The second reason for my unabated anger was on the treacherous sellout and greedy nuances of the Imo political elite as well as the docility of the Imo populace. Less than one month after Buhari’s coup in lmo, the whole political class began a gullible dance of solidarity for the impostors. There was no single resistance.
In the twinkling of an eye all the PDP law makers who were in the majority, including the Speaker became politically compliant, joined the conqueror’s party without quams and ditched the man elected together with them by the people.
The people were no different. A collective amnesia descended on the land. A people must get the leaders they deserve, leaders must become the government of the people. In the final analysis, Imo people simply got the government they deserved.
In 1965 the Yoruba nation, who the Igbo often derogate as cowards rose in solidarity with their true leaders and resisted the imposition of leaders by the Northern oligarchy. Nigeria changed the next year.
In 1983, the people of Ondo State rose in solidarity with their chosen leaders and resisted the imposition of an Omoboriowo on them by the same Northern establishment. Three months later, Nigeria changed again. A people must indeed get the leadership they deserve.
The Imo tragedy further revealed to me a recurring trajectory of my people, something l have discovered from experience – “You don’t fight an Igbo war, you fight your war.”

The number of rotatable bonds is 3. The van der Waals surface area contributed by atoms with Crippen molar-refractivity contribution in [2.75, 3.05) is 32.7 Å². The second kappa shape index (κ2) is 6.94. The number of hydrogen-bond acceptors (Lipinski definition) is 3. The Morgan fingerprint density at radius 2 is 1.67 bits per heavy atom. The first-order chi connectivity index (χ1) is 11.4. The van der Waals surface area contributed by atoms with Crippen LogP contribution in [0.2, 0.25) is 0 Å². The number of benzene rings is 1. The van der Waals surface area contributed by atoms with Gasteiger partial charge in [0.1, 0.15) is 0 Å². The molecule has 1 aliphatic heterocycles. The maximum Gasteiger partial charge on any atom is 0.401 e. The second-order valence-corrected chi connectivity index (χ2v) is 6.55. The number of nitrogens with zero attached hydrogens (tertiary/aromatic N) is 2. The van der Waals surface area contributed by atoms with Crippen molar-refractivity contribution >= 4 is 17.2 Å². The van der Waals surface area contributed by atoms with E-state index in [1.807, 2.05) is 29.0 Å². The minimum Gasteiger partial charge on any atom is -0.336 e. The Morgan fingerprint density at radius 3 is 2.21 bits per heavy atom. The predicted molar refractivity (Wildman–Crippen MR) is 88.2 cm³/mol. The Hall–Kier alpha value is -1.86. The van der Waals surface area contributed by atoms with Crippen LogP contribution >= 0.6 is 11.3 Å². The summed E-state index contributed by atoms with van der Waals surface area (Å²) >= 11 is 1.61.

Igbo war ended with Biafra. From then till now, it is your war and your war alone. It has become ‘every Igbo for himself and God for us all. Anyone going into any battle who is counting on Igbo collective resistance is wasting his time. Such discovery has made me angry, very angry.
In 1999 we found ourselves embroiled in a war of survival as Igbo speaking Anglican worshippers in Lagos Diocese. The diocese had come up with an obnoxious law, abrogating the use of Igbo language in all Igbo speaking congregations in Lagos.
Being in the vanguard of Igbo evangelism in Lagos, and having single handedly established six thriving Igbo speaking congregations within a space of two years, I became the main target of that war.
The “Igbo Anglicans in Lagos” formed in the exigency of the existential trauma of the moment became the vanguard of that war.
At the inception of the religious war, the then Primate of the Church of Nigeria and Bishop of Lagos, His Grace, the Most Rev’d J.A Adetiloye described it as “nothing but a storm in a tea cup.” He understood the psychology of the Igbo very well.
It was exactly as he predicted. The Igbo resistance was without depth and without content. The storm faded as soon as it started with many Igbo casualties littering the religious space in Lagos.
Today, as Imo people go to the polls, I refuse to have any expectations and so refuse to be disappointed. I am still angry. I have no faith in the Imo government, I have no faith in the electoral umpire, I have no faith in the judicial system, l have no faith in Imo political elite, and above all I have no faith in the Imo people. I expect nothing, and so save myself the agony of any disappointment
If at all there is anything to expect, it is the certainty that the next electoral robbery will be swallowed by all, hook, line and sinker. And the tragedy goes on!